Meanwhile another Federal army appeared in Virginia under Gen. John Pope. Lee sent Stonewall Jackson against Pope early in August. Jackson defeated part of Pope's force, then joined Lee for a combined campaign to destroy the rest. Lee planned more simply this time. Jackson captured Pope's supply base at Manassas Junction. Near the battlefield of First Manassas (Bull Run), Jackson stood off Pope's entire army while Lee's remaining force under Gen. James Longstreet concentrated close to Jackson's lines. On August 30 a sweeping assault by all Confederate troops won the Battle of Second Manassas. Lee had hoped for annihilation, but Pope's remnants escaped.
To Maryland and Sharpsburg
Lee's army could not subsist in war-ravaged northern Virginia, so he determined to carry the war into the North. With Virginia cleared of invaders and his army's morale superb, this seemed a likely time to force European recognition of the South by threatening Washington, D.C., and changing the locale of the war. In a campaign distinguished for daring—Lee broke his army into segments, each with a specific task—he crossed the Potomac River and reached Frederick, Md., sending Jackson's men to capture Harpers Ferry and open a supply route through the Shenandoah Valley. However, McClellan, restored to Federal command, was fighting with unexpected skill. Lee sought to reconcentrate his scattered men near Sharpsburg, Md., behind Antietam Creek. There on Sept. 17, 1862, with badly reduced strength he withstood searing assault; the arrival of Gen. A. P. Hill's division saved him from defeat. Several lessons had been learned, but Lee had lost 13,000 men in Maryland, and replacements were the scarcest commodity in the Confederacy.
Fredericksburg and Chancellorsville
Reorganizing his forces occupied Lee until December 13, when his men, holding high and virtually impregnable ground overlooking Fredericksburg, Va., beat off gallant attacks by the Army of the Potomac (now commanded by Gen. Ambrose Burnside). During the rest of the winter Lee tried to increase ranks and supplies. Jackson and Longstreet, his two corps commanders, improved their commands, new men were elevated to leadership, and Lee's army was ready by the time a new Federal general, Joseph Hooker, started his campaign in April 1863. Jackson clashed with Hooker in Virginia's Wilderness at the end of April. When Hooker withdrew to entrenchments near Chancellorsville, the initiative passed to Lee. He sent Jackson to a flanking position from which he almost destroyed Hooker's force. Jackson might have completed the destruction had he not been wounded, and his death later robbed the victory of any savor as the whole Confederacy mourned. Lee mourned especially, for there were no officers to match Jackson. With the initiative in his grasp, Lee had to decide how to use his army.
Battle of Gettysburg
Vicksburg, Miss., the South's last bastion on the Mississippi River, was under siege; its loss would cut the South in two. Food supplies in northern Virginia were scarce. However, Europeans were becoming convinced of the South's right to recognition, and peace sentiment was growing in the North. All these factors influenced Lee's summer strategy. Another invasion of the North might relieve Vicksburg, feed his men, and win recognition.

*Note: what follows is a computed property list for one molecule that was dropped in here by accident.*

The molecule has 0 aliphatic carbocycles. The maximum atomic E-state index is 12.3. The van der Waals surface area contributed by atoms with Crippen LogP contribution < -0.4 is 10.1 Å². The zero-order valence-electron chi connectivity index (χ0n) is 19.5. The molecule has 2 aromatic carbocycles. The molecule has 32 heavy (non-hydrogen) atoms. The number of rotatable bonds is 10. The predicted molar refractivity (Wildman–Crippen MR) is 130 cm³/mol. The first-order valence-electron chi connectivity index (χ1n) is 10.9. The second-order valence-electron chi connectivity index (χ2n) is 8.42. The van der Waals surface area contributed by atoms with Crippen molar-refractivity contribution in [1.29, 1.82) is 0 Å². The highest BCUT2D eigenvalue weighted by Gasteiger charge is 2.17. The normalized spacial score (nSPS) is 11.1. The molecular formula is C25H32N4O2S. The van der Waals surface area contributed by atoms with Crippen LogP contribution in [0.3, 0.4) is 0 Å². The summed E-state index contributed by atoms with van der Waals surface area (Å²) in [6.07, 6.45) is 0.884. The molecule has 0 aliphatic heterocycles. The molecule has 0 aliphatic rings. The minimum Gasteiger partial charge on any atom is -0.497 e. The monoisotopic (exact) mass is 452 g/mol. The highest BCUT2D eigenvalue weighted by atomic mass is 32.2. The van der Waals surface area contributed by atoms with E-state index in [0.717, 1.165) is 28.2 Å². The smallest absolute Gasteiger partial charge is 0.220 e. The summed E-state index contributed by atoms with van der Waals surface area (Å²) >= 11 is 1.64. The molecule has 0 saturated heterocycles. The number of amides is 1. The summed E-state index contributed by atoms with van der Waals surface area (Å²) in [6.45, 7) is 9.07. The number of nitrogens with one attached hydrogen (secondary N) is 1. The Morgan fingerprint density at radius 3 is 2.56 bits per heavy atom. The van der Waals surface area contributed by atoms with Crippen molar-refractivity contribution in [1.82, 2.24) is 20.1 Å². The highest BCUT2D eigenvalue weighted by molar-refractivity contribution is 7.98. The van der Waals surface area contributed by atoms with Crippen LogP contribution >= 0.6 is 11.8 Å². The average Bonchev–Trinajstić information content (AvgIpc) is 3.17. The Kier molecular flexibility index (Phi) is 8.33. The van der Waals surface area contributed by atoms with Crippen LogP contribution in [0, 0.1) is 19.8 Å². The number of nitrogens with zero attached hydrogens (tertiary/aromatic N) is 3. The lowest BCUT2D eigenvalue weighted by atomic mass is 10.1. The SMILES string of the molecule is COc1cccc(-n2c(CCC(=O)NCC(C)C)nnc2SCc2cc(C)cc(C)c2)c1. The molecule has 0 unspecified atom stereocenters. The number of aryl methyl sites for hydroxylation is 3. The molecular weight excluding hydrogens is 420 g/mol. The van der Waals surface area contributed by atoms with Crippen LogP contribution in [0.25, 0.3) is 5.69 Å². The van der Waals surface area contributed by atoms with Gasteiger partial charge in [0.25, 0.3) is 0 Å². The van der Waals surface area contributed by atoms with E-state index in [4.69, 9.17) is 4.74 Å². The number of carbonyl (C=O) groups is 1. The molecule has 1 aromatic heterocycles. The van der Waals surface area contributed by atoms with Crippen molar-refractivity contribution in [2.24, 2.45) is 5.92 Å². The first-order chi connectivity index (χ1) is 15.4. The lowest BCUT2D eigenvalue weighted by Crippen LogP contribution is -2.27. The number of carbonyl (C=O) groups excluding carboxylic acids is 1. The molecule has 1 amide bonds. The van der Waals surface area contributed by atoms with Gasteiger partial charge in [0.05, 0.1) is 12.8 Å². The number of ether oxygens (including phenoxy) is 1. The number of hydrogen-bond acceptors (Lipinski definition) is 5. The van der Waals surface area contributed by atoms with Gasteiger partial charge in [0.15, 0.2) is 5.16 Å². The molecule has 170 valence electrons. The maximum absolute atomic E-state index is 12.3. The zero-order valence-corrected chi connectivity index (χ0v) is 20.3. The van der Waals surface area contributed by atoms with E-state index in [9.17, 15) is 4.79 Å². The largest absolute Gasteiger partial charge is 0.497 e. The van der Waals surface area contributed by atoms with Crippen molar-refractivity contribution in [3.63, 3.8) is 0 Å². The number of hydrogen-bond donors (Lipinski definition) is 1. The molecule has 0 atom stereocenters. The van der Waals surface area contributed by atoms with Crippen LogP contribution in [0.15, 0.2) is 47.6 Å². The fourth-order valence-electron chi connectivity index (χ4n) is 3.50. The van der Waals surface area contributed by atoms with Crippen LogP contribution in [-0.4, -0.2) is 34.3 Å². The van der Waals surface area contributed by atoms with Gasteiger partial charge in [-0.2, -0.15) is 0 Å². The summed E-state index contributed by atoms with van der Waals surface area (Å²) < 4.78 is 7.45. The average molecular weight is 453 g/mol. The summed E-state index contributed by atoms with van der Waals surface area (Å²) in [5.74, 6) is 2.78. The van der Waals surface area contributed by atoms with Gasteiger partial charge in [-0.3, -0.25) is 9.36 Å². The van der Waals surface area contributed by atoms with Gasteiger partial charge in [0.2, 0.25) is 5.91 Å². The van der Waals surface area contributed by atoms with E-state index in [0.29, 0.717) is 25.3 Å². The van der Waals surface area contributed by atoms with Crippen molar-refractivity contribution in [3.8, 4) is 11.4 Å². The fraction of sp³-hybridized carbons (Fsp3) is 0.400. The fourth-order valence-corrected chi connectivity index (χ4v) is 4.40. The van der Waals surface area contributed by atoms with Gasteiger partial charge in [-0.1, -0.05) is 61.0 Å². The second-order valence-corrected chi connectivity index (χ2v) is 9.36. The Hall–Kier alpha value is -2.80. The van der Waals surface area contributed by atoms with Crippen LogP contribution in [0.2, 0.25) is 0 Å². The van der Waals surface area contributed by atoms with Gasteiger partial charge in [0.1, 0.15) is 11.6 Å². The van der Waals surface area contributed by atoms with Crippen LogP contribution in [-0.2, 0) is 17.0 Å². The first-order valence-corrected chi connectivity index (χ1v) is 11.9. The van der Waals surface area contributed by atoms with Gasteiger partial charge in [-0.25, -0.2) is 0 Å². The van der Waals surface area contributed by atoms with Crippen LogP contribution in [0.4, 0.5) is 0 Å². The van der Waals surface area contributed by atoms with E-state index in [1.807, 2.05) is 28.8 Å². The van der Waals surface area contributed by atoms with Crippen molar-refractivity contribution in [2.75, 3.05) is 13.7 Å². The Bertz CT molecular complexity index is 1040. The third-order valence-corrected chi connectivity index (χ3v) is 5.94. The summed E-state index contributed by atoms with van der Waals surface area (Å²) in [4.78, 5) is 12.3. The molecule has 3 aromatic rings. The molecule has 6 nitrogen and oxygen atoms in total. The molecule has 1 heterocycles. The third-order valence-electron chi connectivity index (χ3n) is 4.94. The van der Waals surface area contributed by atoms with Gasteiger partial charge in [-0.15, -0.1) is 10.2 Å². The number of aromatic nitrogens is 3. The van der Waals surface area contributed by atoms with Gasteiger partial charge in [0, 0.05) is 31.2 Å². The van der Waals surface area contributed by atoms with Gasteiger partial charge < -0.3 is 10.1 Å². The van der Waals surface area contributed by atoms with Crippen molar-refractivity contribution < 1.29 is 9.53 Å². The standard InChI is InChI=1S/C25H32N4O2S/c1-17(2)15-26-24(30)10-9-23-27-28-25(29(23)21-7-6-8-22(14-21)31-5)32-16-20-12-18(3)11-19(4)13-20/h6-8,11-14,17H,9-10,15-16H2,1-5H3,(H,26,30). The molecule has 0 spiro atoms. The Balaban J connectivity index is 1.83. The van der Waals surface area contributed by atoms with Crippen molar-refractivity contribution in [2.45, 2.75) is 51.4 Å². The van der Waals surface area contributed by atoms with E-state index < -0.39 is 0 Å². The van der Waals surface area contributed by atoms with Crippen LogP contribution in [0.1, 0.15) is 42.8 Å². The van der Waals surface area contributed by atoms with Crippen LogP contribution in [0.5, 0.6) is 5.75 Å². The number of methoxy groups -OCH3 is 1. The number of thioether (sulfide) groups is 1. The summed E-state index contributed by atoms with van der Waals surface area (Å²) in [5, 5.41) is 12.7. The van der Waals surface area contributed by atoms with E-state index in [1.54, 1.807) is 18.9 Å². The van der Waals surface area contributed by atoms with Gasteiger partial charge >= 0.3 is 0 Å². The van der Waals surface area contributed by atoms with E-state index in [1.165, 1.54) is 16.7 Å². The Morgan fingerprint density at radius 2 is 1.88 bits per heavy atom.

Lee reorganized his army into three corps: one under Longstreet, a second under Richard S. Ewell, the third under Hill. Subordinate commands were shaken up, so a new command structure guided the Confederate Army as it moved toward Harrisburg, Pa. Lee's vanguard encountered opposition near Gettysburg and on July 1 won modest spoils. Lee wanted to push the advantage. But Ewell delayed, and the next day Longstreet, convinced of defeat, also delayed attacking the Federal left. On July 3 Gen. George Pickett charged against the Federal center and was repulsed.
For the first time Lee's army had been defeated. Lee assumed all blame. Questions still arise over why he ordered the attack on July 3. But Lee seems to have had no choice. To miss this chance would have been a miserable compromise. Typically, he did not lament for long; instead, he planned to refit his army and renew the offensive. But the loss of 20,000 men and as many arms was unrecoverable. Vicksburg's loss, with a 30,000-man garrison, on July 4 confronted the South with a double disaster in men and supplies.
Lee could not resume the offensive; his army was divided, with Longstreet moving west to help Gen. Braxton Bragg and the rest committed to holding Richmond. Lee maneuvered against Gen. George Meade throughout the remainder of 1863, and in spring 1864 he met the advance of Meade and Ulysses S. Grant. A series of bloody engagements followed. On June 3 at Cold Harbor the Federal assault on Lee's entrenchments was repulsed. Meade and Grant moved south of the James River, hoping to take Petersburg and enter Richmond from the south. Gen. P. G. T. Beauregard saved Petersburg, with help from Lee. The formal siege of Petersburg ran from June 18, 1864, to April 2, 1865.
In those months, attrition cut Lee's ranks. Daily casualties and desertion whittled down his strength; dwindling food for men and animals almost immobilized the army. Heavy actions through the summer, combined with the necessity of keeping Richmond's southern rail connections open, sapped Lee's resources.
The Confederacy's military situation worsened throughout the summer as Federal general William T. Sherman forced the Army of Tennessee backward through Georgia to the sea. Lee, appointed general in chief of all Confederate armies in February 1865, could give only general direction to lingering disaster.